Do I Need Descriptive Analytics in Freight? YES!

Jason VanoverFreight Market Blog

Freight management teams spend many resources responding to delays, issues, customer needs, data and marketing trends and shifting conditions with supply and demand. Descriptive analytics are a powerful tool for managers that allows them to track existing inventory supply and automatically notify others of any potential shortage in available inventory and more. That functionality allows the freight management party to notify a customer of an issue, request additional inventory to avoid shipping delays before the loads must roll and reroute shipments to avoid other obstacles like road closures. 

However, that all depends on knowing what happened and when. And that’s the value of descriptive analytics. Thus, shipping managers and providers need to know a few things about why descriptive analytics are essential to all modern supply chains.

Why companies forgo descriptive analytics

These days, many companies ignore the benefits of robust, descriptive-analytical data because they are more focused on the future than improving what happened in the past. Remember the saying that history tends to repeat itself? That’s what happens. This backward focus means missed opportunities as descriptive analytics work by using historical data to track and reveal what’s happening more accurately.  

Using historical data, freight managers can identify when more inventory, human resources, trucks and revenue may be needed. That kind of analysis creates a stronger level of supply chain agility. But a failure to use descriptive shipping data analytics will inevitably result in simply trying to plan for what’s happening tomorrow without considering what happened to bring about the current state of your supply chain.

Descriptive insights help companies learn from their mistakes

When it comes to supply chain management, the most important thing freight shippers must ensure is that orders are fulfilled accurately and shipped quickly. Descriptive analytics track the existing network supply and use past data to realize what areas of improvement may exist. 

Past mistakes, shortcomings, missed deadlines, delays, customer complaints and other useful data afford insight into the current state of things. And learning from the past is easier when you have a clear record of how those mistakes impacted the supply chain, ROI, throughput and customer satisfaction.

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Tips for using analytics that describe the past

While knowing what happened is great, it’s not always easy to see through the mountain of freight data to really recognize what or why it happened. Imagine this scenario. One hundred shipments arrive late. Of those, three result in additional delays in final mile delivery. However, the last-mile delivery was provided by an outsourced partner. Then, two result in returns due to the delayed delivery. And sadly, a company can only see that data when the customer calls in to submit a returns management authorization (RMA).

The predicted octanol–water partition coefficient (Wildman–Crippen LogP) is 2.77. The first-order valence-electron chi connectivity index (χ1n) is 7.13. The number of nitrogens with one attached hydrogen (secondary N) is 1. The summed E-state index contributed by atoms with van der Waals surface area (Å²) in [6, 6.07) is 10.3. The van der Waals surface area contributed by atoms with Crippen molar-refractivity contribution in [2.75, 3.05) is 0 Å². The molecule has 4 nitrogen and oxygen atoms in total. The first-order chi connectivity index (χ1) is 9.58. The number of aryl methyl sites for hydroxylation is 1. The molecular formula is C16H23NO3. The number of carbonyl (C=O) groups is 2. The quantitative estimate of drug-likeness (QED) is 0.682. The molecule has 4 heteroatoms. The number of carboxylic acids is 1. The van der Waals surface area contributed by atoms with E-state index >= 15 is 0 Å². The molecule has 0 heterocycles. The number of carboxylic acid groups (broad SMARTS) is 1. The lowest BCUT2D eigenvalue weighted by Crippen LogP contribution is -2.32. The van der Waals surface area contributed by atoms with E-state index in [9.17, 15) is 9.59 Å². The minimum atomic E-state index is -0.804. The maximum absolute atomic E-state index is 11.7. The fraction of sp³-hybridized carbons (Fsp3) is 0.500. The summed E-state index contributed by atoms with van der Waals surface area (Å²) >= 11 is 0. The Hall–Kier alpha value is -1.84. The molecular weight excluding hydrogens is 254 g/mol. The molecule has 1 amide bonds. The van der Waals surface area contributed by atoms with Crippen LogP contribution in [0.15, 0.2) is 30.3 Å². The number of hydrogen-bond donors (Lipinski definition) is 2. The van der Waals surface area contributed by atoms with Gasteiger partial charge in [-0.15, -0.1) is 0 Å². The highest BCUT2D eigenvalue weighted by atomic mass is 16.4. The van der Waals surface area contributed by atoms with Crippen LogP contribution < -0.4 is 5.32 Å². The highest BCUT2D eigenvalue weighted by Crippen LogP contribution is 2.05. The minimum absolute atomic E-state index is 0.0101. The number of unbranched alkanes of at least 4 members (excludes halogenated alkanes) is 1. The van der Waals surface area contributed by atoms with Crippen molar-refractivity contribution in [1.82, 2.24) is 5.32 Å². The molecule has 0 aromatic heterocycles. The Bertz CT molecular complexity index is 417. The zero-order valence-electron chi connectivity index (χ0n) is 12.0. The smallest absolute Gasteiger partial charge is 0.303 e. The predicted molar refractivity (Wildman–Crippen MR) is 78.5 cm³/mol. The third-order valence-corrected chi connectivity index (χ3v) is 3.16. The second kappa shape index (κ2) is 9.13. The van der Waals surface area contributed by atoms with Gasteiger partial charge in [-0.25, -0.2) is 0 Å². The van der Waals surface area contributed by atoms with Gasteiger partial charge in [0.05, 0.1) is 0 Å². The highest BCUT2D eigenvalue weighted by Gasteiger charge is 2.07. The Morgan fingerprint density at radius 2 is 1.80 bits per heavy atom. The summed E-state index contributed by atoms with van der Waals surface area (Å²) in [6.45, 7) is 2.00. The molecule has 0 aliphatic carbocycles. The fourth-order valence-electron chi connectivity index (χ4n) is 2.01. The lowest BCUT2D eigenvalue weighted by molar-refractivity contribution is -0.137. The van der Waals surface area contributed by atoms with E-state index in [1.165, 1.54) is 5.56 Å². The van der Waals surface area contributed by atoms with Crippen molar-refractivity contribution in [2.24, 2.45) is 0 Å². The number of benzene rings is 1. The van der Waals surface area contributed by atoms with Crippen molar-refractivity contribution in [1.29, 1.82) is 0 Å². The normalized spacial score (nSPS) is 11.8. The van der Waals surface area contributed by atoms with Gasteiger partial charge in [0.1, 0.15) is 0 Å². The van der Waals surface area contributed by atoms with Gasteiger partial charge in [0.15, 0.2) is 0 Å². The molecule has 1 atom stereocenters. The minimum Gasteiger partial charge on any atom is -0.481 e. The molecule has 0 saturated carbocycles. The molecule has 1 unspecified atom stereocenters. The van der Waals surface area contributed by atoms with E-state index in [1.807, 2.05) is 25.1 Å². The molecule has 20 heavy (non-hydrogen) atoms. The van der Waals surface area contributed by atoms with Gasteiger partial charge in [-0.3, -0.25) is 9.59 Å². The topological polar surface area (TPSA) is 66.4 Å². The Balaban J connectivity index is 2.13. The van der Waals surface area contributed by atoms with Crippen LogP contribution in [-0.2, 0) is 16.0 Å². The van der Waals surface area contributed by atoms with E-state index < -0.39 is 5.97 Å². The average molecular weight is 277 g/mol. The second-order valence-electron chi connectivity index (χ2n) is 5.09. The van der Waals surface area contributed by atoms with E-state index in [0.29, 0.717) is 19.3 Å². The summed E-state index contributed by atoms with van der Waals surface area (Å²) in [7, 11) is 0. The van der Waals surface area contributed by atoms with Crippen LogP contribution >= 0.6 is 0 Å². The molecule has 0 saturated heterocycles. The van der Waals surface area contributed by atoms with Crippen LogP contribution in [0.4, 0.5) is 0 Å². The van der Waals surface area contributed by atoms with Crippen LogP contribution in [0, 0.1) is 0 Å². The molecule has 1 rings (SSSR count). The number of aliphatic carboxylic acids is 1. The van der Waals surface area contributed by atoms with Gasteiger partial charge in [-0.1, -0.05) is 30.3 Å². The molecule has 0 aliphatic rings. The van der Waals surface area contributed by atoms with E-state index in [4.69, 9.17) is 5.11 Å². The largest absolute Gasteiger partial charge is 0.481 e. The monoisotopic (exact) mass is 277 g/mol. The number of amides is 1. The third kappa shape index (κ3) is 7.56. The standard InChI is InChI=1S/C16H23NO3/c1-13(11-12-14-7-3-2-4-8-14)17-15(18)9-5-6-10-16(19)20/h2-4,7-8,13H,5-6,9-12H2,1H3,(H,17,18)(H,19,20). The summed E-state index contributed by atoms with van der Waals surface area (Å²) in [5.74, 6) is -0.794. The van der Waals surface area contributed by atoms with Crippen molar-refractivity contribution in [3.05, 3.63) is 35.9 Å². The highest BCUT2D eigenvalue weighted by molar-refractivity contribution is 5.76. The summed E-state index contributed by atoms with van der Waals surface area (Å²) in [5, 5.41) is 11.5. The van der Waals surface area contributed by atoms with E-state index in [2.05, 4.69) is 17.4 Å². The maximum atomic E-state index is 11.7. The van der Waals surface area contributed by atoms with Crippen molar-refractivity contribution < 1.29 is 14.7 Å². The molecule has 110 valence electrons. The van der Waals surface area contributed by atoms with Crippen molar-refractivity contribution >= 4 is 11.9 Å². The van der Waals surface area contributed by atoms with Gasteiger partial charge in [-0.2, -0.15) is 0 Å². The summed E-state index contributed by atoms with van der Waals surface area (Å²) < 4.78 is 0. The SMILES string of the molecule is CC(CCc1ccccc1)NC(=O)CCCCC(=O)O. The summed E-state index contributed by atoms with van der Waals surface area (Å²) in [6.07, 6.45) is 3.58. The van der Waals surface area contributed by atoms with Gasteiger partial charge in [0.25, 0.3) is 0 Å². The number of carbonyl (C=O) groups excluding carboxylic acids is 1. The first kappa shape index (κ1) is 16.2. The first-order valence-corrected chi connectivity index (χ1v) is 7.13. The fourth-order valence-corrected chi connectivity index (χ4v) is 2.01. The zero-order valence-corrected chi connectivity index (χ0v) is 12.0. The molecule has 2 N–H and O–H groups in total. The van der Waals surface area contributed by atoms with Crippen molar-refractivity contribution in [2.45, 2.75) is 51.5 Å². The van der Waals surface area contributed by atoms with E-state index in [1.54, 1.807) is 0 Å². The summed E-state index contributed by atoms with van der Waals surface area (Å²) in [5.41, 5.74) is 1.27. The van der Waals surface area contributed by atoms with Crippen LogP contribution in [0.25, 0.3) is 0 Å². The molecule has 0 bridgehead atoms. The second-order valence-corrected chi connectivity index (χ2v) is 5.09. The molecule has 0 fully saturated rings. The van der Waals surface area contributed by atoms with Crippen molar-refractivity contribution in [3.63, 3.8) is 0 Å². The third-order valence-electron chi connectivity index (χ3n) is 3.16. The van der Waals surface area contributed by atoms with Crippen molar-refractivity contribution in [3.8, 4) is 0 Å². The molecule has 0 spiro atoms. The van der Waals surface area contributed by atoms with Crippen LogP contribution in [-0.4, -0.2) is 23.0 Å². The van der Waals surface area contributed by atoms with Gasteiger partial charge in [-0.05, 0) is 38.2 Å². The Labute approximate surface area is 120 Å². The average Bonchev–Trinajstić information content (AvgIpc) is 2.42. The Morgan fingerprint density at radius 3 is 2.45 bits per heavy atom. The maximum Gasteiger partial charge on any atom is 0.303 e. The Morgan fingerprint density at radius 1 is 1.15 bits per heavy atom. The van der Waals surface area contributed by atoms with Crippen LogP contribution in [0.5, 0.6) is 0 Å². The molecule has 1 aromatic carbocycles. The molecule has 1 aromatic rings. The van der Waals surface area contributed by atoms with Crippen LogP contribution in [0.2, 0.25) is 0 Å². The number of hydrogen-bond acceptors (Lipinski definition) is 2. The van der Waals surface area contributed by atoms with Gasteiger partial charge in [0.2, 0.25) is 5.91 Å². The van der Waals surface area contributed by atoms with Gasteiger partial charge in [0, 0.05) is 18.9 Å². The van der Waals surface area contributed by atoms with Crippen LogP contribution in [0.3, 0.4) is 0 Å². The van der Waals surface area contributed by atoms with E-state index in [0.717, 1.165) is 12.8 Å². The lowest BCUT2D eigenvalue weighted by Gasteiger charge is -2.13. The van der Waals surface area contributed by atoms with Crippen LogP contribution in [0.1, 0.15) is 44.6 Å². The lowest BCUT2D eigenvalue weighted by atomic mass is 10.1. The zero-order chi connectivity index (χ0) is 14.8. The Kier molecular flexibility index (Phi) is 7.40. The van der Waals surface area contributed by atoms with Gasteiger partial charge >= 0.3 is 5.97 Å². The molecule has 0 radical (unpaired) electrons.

Unfortunately, it becomes more problematic when that does not come to light for weeks after presumed customer delivery. That’s why it’s essential to use analytics to know what happened, not just when a problem finally matures and causes a notable exception. According to Inbound Logistics, “obtaining a lot of data does not guarantee the ability to understand better what is happening in the supply chain. A good descriptive analytics strategy lets you easily use the data to drill down to meaningful details.” For that reason, supply chain managers need descriptive analytics in freight. And here are a few tips to help make it easier to utilize this powerful tool:

  • Keep data up to date and accurate with automatic tracking.
  • Keep focus on applying data to future goals and milestones.
  • Train employees and partners on interpreting the descriptive analytics.

Leverage real-time analytics insights to add value with help from the pros

Being able to accurately see shifts in supply and demand, as well as being able to better plan for different outcomes, allows freight managers to develop smarter strategies within the network. All analytics types, including descriptive analytics, rely heavily on statistical techniques. While traditional statistical analysis focuses more on simply reviewing and analyzing past data, a better approach applies that data to understand what happened, why, its impact on the future and the steps needed to achieve the best result.

That’s an end-to-end approach that rests within FreightWaves SONAR and modernizes an old-school method to create an insightful, actionable plan of attack. Click the button below to learn more about the power of data analysis by request a free SONAR demo